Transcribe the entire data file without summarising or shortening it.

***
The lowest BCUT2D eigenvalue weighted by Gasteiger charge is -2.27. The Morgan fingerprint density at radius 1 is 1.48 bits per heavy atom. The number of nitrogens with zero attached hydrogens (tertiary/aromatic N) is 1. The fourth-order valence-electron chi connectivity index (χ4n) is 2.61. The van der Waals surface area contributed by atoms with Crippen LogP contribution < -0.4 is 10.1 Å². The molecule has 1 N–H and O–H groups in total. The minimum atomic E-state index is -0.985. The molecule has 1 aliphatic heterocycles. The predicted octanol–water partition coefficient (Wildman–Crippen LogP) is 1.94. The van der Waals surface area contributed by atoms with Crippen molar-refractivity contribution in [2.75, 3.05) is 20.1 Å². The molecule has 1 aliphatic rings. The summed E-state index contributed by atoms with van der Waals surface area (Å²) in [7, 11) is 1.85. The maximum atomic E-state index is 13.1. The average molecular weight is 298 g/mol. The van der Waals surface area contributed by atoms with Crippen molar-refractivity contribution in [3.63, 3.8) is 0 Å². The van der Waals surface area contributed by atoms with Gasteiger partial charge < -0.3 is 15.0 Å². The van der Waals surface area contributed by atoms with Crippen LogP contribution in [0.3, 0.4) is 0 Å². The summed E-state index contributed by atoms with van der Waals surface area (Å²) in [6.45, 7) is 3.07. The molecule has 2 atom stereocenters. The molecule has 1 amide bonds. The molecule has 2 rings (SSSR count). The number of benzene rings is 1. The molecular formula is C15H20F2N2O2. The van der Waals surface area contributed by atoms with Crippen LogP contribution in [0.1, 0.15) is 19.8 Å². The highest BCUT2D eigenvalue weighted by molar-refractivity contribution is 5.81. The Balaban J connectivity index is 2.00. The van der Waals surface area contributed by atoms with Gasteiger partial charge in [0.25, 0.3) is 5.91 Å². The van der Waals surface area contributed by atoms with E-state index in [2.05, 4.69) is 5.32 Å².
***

The lowest BCUT2D eigenvalue weighted by Gasteiger charge is -2.27. The Morgan fingerprint density at radius 1 is 1.48 bits per heavy atom. The number of nitrogens with zero attached hydrogens (tertiary/aromatic N) is 1. The fourth-order valence-electron chi connectivity index (χ4n) is 2.61. The van der Waals surface area contributed by atoms with Crippen LogP contribution < -0.4 is 10.1 Å². The molecule has 1 N–H and O–H groups in total. The minimum atomic E-state index is -0.985. The molecule has 1 aliphatic heterocycles. The predicted octanol–water partition coefficient (Wildman–Crippen LogP) is 1.94. The van der Waals surface area contributed by atoms with Crippen molar-refractivity contribution in [2.75, 3.05) is 20.1 Å². The molecule has 1 aliphatic rings. The summed E-state index contributed by atoms with van der Waals surface area (Å²) in [7, 11) is 1.85. The maximum atomic E-state index is 13.1. The average molecular weight is 298 g/mol. The van der Waals surface area contributed by atoms with Crippen molar-refractivity contribution in [3.63, 3.8) is 0 Å². The van der Waals surface area contributed by atoms with Gasteiger partial charge < -0.3 is 15.0 Å². The van der Waals surface area contributed by atoms with Crippen LogP contribution in [0.3, 0.4) is 0 Å². The summed E-state index contributed by atoms with van der Waals surface area (Å²) in [6.45, 7) is 3.07. The molecule has 2 atom stereocenters. The molecule has 1 amide bonds. The molecule has 2 rings (SSSR count). The number of benzene rings is 1. The molecular formula is C15H20F2N2O2. The van der Waals surface area contributed by atoms with Crippen LogP contribution in [0.1, 0.15) is 19.8 Å². The highest BCUT2D eigenvalue weighted by molar-refractivity contribution is 5.81. The Balaban J connectivity index is 2.00. The van der Waals surface area contributed by atoms with Gasteiger partial charge in [0.25, 0.3) is 5.91 Å². The van der Waals surface area contributed by atoms with E-state index in [2.05, 4.69) is 5.32 Å².